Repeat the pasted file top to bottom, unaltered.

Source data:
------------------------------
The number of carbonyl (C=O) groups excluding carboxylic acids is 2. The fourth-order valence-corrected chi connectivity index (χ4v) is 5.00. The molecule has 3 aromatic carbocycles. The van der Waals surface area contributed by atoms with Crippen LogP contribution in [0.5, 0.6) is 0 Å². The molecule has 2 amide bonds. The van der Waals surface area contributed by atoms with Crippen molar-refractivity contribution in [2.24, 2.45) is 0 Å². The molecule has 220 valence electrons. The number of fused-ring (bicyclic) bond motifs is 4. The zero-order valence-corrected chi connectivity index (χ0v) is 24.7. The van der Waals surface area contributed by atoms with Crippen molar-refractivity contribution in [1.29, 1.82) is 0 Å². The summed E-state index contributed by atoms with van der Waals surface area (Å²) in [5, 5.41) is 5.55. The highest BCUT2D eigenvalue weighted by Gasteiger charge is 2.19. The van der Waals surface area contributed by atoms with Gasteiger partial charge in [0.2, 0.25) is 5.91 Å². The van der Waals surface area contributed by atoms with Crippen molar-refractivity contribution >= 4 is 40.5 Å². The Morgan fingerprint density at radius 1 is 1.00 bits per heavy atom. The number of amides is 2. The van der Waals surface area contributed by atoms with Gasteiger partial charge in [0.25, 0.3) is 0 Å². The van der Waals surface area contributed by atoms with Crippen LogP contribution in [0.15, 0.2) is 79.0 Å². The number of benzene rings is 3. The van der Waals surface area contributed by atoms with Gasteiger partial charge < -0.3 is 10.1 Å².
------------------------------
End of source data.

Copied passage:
The number of carbonyl (C=O) groups excluding carboxylic acids is 2. The fourth-order valence-corrected chi connectivity index (χ4v) is 5.00. The molecule has 3 aromatic carbocycles. The van der Waals surface area contributed by atoms with Crippen LogP contribution in [0.5, 0.6) is 0 Å². The molecule has 2 amide bonds. The van der Waals surface area contributed by atoms with Crippen molar-refractivity contribution in [2.24, 2.45) is 0 Å². The molecule has 220 valence electrons. The number of fused-ring (bicyclic) bond motifs is 4. The zero-order valence-corrected chi connectivity index (χ0v) is 24.7. The van der Waals surface area contributed by atoms with Crippen molar-refractivity contribution in [1.29, 1.82) is 0 Å². The summed E-state index contributed by atoms with van der Waals surface area (Å²) in [5, 5.41) is 5.55. The highest BCUT2D eigenvalue weighted by Gasteiger charge is 2.19. The van der Waals surface area contributed by atoms with Gasteiger partial charge in [0.2, 0.25) is 5.91 Å². The van der Waals surface area contributed by atoms with Crippen molar-refractivity contribution >= 4 is 40.5 Å². The Morgan fingerprint density at radius 1 is 1.00 bits per heavy atom. The number of amides is 2. The van der Waals surface area contributed by atoms with Gasteiger partial charge in [0.25, 0.3) is 0 Å². The van der Waals surface area contributed by atoms with Crippen LogP contribution in [0.15, 0.2) is 79.0 Å². The number of benzene rings is 3. The van der Waals surface area contributed by atoms with Gasteiger partial charge < -0.3 is 10.1 Å².